A. Critical Teaching Tools for the Infusion of CRF into Medical School Curriculum

The infusion of CRF theory as a means to ensure cultural competent curricular in medical schools has been advanced. “[C]ritical race feminists provide the tools for challenging subordination at its core and understanding how various oppressions are connected and interrelated - setting the stage for truly transformative change in our society.” This *185 section will examine basic tenets of CRF theory and their effectiveness toward assisting medical schools to satisfy culturally competent mandatory accreditation standards. CRF traditionally “draws from critical legal studies the idea of deconstruction along with the critical analysis of the traditional legal canon.” J.M. Balkin argues that:

Lawyers should be interested in deconstructive techniques for at least three reasons. First, deconstruction provides a method for critiquing existing legal doctrines; in particular, a deconstructive reading can show how arguments offered to support a particular rule undermine themselves, and instead, support an opposite rule. Second, deconstructive techniques can show how doctrinal arguments are informed by and disguise ideological thinking. This can be of value not only to the lawyer who seeks to reform existing institutions, but also to the legal philosopher and the legal historian. Third, deconstructive techniques offer both a new kind of interpretive strategy and a critique of conventional interpretations of legal texts.

I contend that medical school curricula will move toward satisfying cultural competence mandates through critical teaching tools, such as deconstructive techniques as employed by CRF theory. Professor Adrien Wing asserts that critical race feminism draws from critical legal studies the idea of deconstruction along with the critical analysis of the traditional legal canon.

An example of deconstructive inquiry can be gleaned from some key Critical Race Theory or CRF components set forth by Margaret Montoya:a. The role that science has played and continues to play in constructing racial identities, and the concepts we understand as “race” or “racialized ethnicities.”

b. How law has created and sustained white supremacy.

*186 c. How law creates and maintains race-based power imbalances.

d. How law intersects with the collective racial histories of the respective racialized groups in the U.S.

e. Why social burdens or benefits accrue because of race.

f. Why narratives are used to express and examine racial identities.

g. Why legal discrimination needs the concept of intersectionality, (i.e., the interlocking oppressions affecting women, such as racism, sexism, heteropatriarchy, classism, agism, etc.).

The fusion of the delineated inquiries into medical education would prove beneficial for addressing the need for culturally competent curricula. Montoya correctly points to the propensity of medical schools to “rarely name or analyze” race in terms of its socially constructed nature and resulting social inequalities.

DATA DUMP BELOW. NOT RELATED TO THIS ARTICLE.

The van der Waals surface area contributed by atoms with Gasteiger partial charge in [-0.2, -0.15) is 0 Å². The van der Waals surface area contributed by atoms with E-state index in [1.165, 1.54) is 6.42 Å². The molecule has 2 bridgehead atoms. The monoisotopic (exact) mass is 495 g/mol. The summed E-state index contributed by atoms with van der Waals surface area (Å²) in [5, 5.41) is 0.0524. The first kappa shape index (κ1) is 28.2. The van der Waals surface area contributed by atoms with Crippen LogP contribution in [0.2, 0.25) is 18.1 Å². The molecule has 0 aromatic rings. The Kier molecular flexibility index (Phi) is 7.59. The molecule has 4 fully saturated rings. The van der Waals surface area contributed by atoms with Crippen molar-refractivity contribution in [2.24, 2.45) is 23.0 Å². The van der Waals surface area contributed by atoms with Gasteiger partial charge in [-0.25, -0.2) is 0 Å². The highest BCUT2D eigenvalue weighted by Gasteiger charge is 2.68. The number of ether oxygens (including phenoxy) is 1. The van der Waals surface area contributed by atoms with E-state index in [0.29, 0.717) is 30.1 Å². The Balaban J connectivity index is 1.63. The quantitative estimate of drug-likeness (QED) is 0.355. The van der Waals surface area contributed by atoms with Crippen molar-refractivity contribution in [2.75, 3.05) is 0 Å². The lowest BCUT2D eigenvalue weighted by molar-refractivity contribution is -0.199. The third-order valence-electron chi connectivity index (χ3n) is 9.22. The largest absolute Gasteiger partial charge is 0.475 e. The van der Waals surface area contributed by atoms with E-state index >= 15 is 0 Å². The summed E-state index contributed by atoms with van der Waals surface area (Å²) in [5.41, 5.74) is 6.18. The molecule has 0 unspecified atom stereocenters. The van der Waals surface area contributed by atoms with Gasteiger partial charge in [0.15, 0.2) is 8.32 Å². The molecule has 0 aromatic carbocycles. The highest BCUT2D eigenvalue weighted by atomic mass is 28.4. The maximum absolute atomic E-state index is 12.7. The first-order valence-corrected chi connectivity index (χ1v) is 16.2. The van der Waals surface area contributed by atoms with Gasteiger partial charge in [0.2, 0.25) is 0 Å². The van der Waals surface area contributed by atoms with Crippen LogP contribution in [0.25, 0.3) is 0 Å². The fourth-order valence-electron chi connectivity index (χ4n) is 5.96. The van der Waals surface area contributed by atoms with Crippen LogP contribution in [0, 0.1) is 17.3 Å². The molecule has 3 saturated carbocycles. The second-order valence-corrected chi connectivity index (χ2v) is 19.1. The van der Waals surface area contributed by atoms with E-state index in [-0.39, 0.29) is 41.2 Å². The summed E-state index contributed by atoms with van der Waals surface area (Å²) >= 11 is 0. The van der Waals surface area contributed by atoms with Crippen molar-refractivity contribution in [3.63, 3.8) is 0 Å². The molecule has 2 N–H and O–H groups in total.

Montoya notes innovative efforts by medical schools to address cultural competence and its shortcomings:[I]n the Videotape: Worlds Apart: A Four-Part Series on Cross-Cultural Healthcare produced by Stanford University Center for Biomedical Ethics (2003) wherein the narrator, Robert Phillips ‘makes a passing reference to the Tuskegee experiments' to explain the distrust that many African Americans have of doctors and the health profession. . . [accompanied by] a one sentence slide that purports to explain to the Stanford medical students what the Tuskegee experiments were.

A critical examination of the Tuskegee Syphilis Study is necessary in order to adequately make a deconstructive inquiry into its biomedical significance to women and research. Champion notes an example of using the Tuskegee Syphilis Study as a means to illicit discussion on professional responsibility in informed consent and scientific experimentation issues amongst college students enrolled in a physical therapy education course:The Syphilis study was used as a teaching example - it should *187 be noted that none of the students were familiar with the study. The six-hour instructional unit included 1) in class viewing of the video, Miss Evers Boys, 2) individual student completion of a “Probing Question Guide” to define ethical dilemmas and consider value conflicts, and 3) focused discussion about issues such as medical paternalism, autonomy, informed consent, honesty, “whistle-blowing”, and the conflict between scientific inquiry and patient rights; as complicated by role definition and responsibility within the health care system. . . . 64 of the 68 students (95%) reported that this instructional approach was more satisfying than traditional formats used in applied ethics. Specific outcomes of this experience were described in terms such as “. . .brought theory to life in the classroom”, “now understanding the underlying value of valid informed consent”, “will not soon forget this violation of human dignity and its impact”, and” . . . learning from the experience of others helps me to clarify the issues.” At the conclusion of the unit, 100% of the students requested additional time for further discussion.

The reality that none of the students were familiar with the Tuskegee Syphilis Study prior to the viewing of the 1997 HBO movie, Miss Evers Boys, is especially disturbing because the “facts” of the study are now skewed by a fictional account of a significant human atrocity in U.S. medical history that marginalizes the women of the Tuskegee Study directly impacted by the effects of untreated syphilis. It is the “rarely named or analyzed” prevailing issues that CRF cast light upon in order to promote a curricular delivery that meets the current medical accreditation cultural competency standards.